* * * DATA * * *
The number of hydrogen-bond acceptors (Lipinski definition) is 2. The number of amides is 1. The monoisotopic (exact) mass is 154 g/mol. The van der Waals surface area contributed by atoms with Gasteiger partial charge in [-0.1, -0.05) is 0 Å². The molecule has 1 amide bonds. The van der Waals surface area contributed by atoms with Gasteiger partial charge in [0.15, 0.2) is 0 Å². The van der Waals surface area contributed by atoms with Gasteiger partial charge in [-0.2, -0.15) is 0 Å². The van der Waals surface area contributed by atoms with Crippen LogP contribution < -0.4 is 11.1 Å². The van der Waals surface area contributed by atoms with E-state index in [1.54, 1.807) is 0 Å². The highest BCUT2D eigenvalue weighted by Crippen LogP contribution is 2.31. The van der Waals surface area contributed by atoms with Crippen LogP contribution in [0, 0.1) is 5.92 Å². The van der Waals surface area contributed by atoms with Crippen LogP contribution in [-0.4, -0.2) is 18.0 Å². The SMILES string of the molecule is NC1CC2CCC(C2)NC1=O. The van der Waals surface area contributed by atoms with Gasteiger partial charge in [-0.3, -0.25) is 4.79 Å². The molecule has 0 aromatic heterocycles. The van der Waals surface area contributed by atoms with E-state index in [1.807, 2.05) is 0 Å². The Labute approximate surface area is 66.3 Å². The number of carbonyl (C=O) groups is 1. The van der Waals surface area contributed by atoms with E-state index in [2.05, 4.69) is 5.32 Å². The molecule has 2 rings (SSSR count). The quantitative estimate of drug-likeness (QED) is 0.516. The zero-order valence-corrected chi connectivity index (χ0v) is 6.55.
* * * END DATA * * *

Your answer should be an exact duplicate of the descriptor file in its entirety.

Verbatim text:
The number of hydrogen-bond acceptors (Lipinski definition) is 2. The number of amides is 1. The monoisotopic (exact) mass is 154 g/mol. The van der Waals surface area contributed by atoms with Gasteiger partial charge in [-0.1, -0.05) is 0 Å². The molecule has 1 amide bonds. The van der Waals surface area contributed by atoms with Gasteiger partial charge in [0.15, 0.2) is 0 Å². The van der Waals surface area contributed by atoms with Gasteiger partial charge in [-0.2, -0.15) is 0 Å². The van der Waals surface area contributed by atoms with Crippen LogP contribution < -0.4 is 11.1 Å². The van der Waals surface area contributed by atoms with E-state index in [1.54, 1.807) is 0 Å². The highest BCUT2D eigenvalue weighted by Crippen LogP contribution is 2.31. The van der Waals surface area contributed by atoms with Crippen LogP contribution in [0, 0.1) is 5.92 Å². The van der Waals surface area contributed by atoms with Crippen LogP contribution in [-0.4, -0.2) is 18.0 Å². The SMILES string of the molecule is NC1CC2CCC(C2)NC1=O. The van der Waals surface area contributed by atoms with Gasteiger partial charge in [-0.3, -0.25) is 4.79 Å². The molecule has 0 aromatic heterocycles. The van der Waals surface area contributed by atoms with E-state index in [1.807, 2.05) is 0 Å². The Labute approximate surface area is 66.3 Å². The number of carbonyl (C=O) groups is 1. The van der Waals surface area contributed by atoms with E-state index in [2.05, 4.69) is 5.32 Å². The molecule has 2 rings (SSSR count). The quantitative estimate of drug-likeness (QED) is 0.516. The zero-order valence-corrected chi connectivity index (χ0v) is 6.55.